BAFICI Diaries: Sold Out Screenings, a Babasonicos Concert & Lots of Free Booze

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This interview is part of our ongoing coverage from the Buenos Aires Festival Internacional de Cine Independiente (BAFICI).

This is part of our ongoing coverage from the Buenos Aires Festival Internacional de Cine Independiente (BAFICI).

Buenos Aires is a wonderful city but it’s not exactly conducive to morning press screenings of the competing films. Due to Argentineans’ propensity to get the party started late and my personal obligation to attend such events (strictly in the name of investigative journalism, I’m sure you understand), I’ve fallen into a daily routine of arriving at the cinema in a progressively worse state than the previous morning.

That’s not to say I haven’t enjoyed checking out the BA party scene and making the most of the opportunity to meet hipster cinema bods. Nothing announces your film as a proper festival player like throwing a party in a city center bar, filling the place with attractive people and then standing around pouting like it’s all somehow beneath you.

There is also the small matter of the festival’s reception space, i.e. its free alcohol distribution zone, being located right next to the press room. This means that after submitting the latest BAFICI update, one is necessitated to get stuck into the free camparis and canapés. It’s dirty work, but somehow I get through it.

This seems a great idea at the time, but it results in some pretty shaky next-days. Inside the cinema, the groans emanating from my insides cause me to fold my arms tightly across my stomach in some sort of feeble attempt to muffle their echoes, lest the sound of groaning intestines distract my fellow cinema-goers from the poetic Taiwanese melodrama unfurling on the screen. Unfortunately, this action only succeeds in amplifying my discomfort to the entire auditorium. At least it’s dark in there.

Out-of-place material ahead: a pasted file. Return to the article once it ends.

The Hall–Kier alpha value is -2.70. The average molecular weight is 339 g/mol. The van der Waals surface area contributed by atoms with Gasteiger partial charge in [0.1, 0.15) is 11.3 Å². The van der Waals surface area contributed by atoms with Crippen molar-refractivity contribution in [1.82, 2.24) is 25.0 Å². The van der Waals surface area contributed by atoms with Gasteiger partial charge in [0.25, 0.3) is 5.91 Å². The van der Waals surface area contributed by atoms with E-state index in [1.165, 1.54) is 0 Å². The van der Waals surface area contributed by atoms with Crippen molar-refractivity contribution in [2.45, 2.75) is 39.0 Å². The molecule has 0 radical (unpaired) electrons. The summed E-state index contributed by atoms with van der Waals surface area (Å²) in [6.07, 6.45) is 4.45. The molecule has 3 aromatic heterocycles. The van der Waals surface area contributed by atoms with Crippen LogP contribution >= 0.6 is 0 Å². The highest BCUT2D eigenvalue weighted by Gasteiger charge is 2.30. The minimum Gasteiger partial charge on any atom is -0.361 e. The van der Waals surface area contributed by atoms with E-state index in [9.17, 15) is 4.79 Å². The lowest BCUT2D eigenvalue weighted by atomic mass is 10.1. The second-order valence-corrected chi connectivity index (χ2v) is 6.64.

While the contents of my body might be awkwardly displaced, the contents of the festival program have been resolutely solid, with many screenings sold out days in advance, particularly those in the international and Argentinean competitions. The films I have seen in both categories have reflected issues of modern relevance while finding a place for humor amid the topical commentary.

Ciencias Naturales (Natural Sciences), for example, is an Argentinean film about a young girl looking for her unknown father and the relationship she develops with the school teacher who helps in her quest. Then there is Raíz (Root), a Chilean film about a young boy looking for his unknown father and the relationship he develops with the young woman who helps in his quest. It’s a mixed old bag, alright.

Also gaining a lot of attention at BAFICI this year is Argentinean drama Algunas Chicas (Some Girls), directed by Santiago Polvecino, a sort of Apocalypse Now meets Clueless psychological thriller, as a group of women staying at a country house spiral ever deeper into nightmarish visions and darkly menacing tones while getting off with each other and taking cocaine. The sweeter side of casual drug abuse is found in Luis Lopez Carrasco’s fly-on-the-wall party reenactment El Futuro, set in 80s Madrid but which could just as easily be East London 2014 as a plethora of stylish young things get down in members-only jackets, fishnet gloves and watermelon-sized earrings. It’s a nice compliment to your own state of post-intoxication and features a storming soundtrack from epochal bands such as Flácidos Lunes and Ciudad Jardín.

Speaking of which, it’s not only on screen where the music flows. Daily gigs are a big part of festival life, with upcoming shows including Buenos Aires new wavers Babásonicos and an outdoors Beatles tribute concert. Not exactly my scene but festival organizers are a canny bunch. With the old ‘open bar’ trick, they certainly know how to twist your arm.